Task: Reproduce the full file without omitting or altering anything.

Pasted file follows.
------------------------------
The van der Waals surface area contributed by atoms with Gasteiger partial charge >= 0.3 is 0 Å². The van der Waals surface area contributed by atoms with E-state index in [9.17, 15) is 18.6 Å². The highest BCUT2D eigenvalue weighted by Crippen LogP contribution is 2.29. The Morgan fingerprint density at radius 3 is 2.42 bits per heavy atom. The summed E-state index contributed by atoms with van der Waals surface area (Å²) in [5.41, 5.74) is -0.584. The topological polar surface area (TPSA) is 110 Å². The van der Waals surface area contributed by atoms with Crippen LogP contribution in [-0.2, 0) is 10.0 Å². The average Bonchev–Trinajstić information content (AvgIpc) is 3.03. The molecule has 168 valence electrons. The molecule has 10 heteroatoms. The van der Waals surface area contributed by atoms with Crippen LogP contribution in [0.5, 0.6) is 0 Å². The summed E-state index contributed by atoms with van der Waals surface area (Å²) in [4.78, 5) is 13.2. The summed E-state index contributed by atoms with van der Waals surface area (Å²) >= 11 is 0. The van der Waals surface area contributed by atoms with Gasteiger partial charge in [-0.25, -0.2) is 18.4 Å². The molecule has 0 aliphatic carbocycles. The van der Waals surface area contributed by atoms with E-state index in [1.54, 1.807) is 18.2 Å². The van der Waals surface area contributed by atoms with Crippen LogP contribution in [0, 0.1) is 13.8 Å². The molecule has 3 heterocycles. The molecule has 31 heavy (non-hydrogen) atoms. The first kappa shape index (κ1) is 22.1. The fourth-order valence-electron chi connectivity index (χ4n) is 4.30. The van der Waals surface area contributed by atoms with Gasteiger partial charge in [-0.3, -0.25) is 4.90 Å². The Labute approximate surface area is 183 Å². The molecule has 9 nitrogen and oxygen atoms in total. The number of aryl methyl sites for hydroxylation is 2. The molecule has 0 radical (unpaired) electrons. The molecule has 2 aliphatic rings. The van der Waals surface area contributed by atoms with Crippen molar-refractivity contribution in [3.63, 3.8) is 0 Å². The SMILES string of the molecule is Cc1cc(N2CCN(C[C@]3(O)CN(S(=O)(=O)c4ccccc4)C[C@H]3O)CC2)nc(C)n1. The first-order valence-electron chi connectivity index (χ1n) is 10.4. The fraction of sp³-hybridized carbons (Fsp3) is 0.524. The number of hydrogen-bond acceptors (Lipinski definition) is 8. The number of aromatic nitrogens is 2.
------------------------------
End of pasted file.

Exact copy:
The van der Waals surface area contributed by atoms with Gasteiger partial charge >= 0.3 is 0 Å². The van der Waals surface area contributed by atoms with E-state index in [9.17, 15) is 18.6 Å². The highest BCUT2D eigenvalue weighted by Crippen LogP contribution is 2.29. The Morgan fingerprint density at radius 3 is 2.42 bits per heavy atom. The summed E-state index contributed by atoms with van der Waals surface area (Å²) in [5.41, 5.74) is -0.584. The topological polar surface area (TPSA) is 110 Å². The van der Waals surface area contributed by atoms with Crippen LogP contribution in [-0.2, 0) is 10.0 Å². The average Bonchev–Trinajstić information content (AvgIpc) is 3.03. The molecule has 168 valence electrons. The molecule has 10 heteroatoms. The van der Waals surface area contributed by atoms with Crippen LogP contribution in [0.5, 0.6) is 0 Å². The summed E-state index contributed by atoms with van der Waals surface area (Å²) in [4.78, 5) is 13.2. The summed E-state index contributed by atoms with van der Waals surface area (Å²) >= 11 is 0. The van der Waals surface area contributed by atoms with Gasteiger partial charge in [-0.25, -0.2) is 18.4 Å². The molecule has 0 aliphatic carbocycles. The van der Waals surface area contributed by atoms with E-state index in [1.54, 1.807) is 18.2 Å². The van der Waals surface area contributed by atoms with Crippen LogP contribution in [0, 0.1) is 13.8 Å². The molecule has 3 heterocycles. The molecule has 31 heavy (non-hydrogen) atoms. The first kappa shape index (κ1) is 22.1. The fourth-order valence-electron chi connectivity index (χ4n) is 4.30. The van der Waals surface area contributed by atoms with Gasteiger partial charge in [-0.3, -0.25) is 4.90 Å². The Labute approximate surface area is 183 Å². The molecule has 9 nitrogen and oxygen atoms in total. The number of aryl methyl sites for hydroxylation is 2. The molecule has 0 radical (unpaired) electrons. The molecule has 2 aliphatic rings. The van der Waals surface area contributed by atoms with Crippen molar-refractivity contribution in [3.63, 3.8) is 0 Å². The SMILES string of the molecule is Cc1cc(N2CCN(C[C@]3(O)CN(S(=O)(=O)c4ccccc4)C[C@H]3O)CC2)nc(C)n1. The first-order valence-electron chi connectivity index (χ1n) is 10.4. The fraction of sp³-hybridized carbons (Fsp3) is 0.524. The number of hydrogen-bond acceptors (Lipinski definition) is 8. The number of aromatic nitrogens is 2.